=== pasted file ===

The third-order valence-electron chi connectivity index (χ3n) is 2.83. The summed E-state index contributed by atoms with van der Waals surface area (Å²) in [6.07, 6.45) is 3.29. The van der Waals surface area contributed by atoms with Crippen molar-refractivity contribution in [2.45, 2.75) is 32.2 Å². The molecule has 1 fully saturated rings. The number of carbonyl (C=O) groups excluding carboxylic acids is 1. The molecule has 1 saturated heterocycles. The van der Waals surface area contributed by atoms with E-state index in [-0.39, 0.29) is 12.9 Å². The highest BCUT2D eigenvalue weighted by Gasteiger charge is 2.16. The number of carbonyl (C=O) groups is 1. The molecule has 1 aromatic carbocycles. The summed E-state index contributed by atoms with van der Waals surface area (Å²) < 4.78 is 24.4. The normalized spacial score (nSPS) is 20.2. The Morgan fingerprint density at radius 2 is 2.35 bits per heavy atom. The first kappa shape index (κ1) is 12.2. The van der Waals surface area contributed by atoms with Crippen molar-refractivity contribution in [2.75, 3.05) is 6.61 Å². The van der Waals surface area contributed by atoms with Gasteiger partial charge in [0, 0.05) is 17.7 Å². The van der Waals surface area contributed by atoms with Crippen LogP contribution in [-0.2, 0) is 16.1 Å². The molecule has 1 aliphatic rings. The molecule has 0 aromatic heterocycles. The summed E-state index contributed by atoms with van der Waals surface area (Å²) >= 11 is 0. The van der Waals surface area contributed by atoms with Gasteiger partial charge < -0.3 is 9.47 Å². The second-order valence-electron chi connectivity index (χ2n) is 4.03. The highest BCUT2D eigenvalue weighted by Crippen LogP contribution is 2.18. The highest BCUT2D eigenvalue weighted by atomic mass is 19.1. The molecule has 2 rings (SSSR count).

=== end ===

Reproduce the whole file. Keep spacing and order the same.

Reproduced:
The third-order valence-electron chi connectivity index (χ3n) is 2.83. The summed E-state index contributed by atoms with van der Waals surface area (Å²) in [6.07, 6.45) is 3.29. The van der Waals surface area contributed by atoms with Crippen molar-refractivity contribution in [2.45, 2.75) is 32.2 Å². The molecule has 1 fully saturated rings. The number of carbonyl (C=O) groups excluding carboxylic acids is 1. The molecule has 1 saturated heterocycles. The van der Waals surface area contributed by atoms with E-state index in [-0.39, 0.29) is 12.9 Å². The highest BCUT2D eigenvalue weighted by Gasteiger charge is 2.16. The number of carbonyl (C=O) groups is 1. The molecule has 1 aromatic carbocycles. The summed E-state index contributed by atoms with van der Waals surface area (Å²) < 4.78 is 24.4. The normalized spacial score (nSPS) is 20.2. The Morgan fingerprint density at radius 2 is 2.35 bits per heavy atom. The first kappa shape index (κ1) is 12.2. The van der Waals surface area contributed by atoms with Crippen molar-refractivity contribution in [2.75, 3.05) is 6.61 Å². The van der Waals surface area contributed by atoms with Gasteiger partial charge in [0, 0.05) is 17.7 Å². The van der Waals surface area contributed by atoms with Crippen LogP contribution in [-0.2, 0) is 16.1 Å². The molecule has 1 aliphatic rings. The molecule has 0 aromatic heterocycles. The summed E-state index contributed by atoms with van der Waals surface area (Å²) >= 11 is 0. The van der Waals surface area contributed by atoms with Gasteiger partial charge < -0.3 is 9.47 Å². The second-order valence-electron chi connectivity index (χ2n) is 4.03. The highest BCUT2D eigenvalue weighted by Crippen LogP contribution is 2.18. The highest BCUT2D eigenvalue weighted by atomic mass is 19.1. The molecule has 2 rings (SSSR count).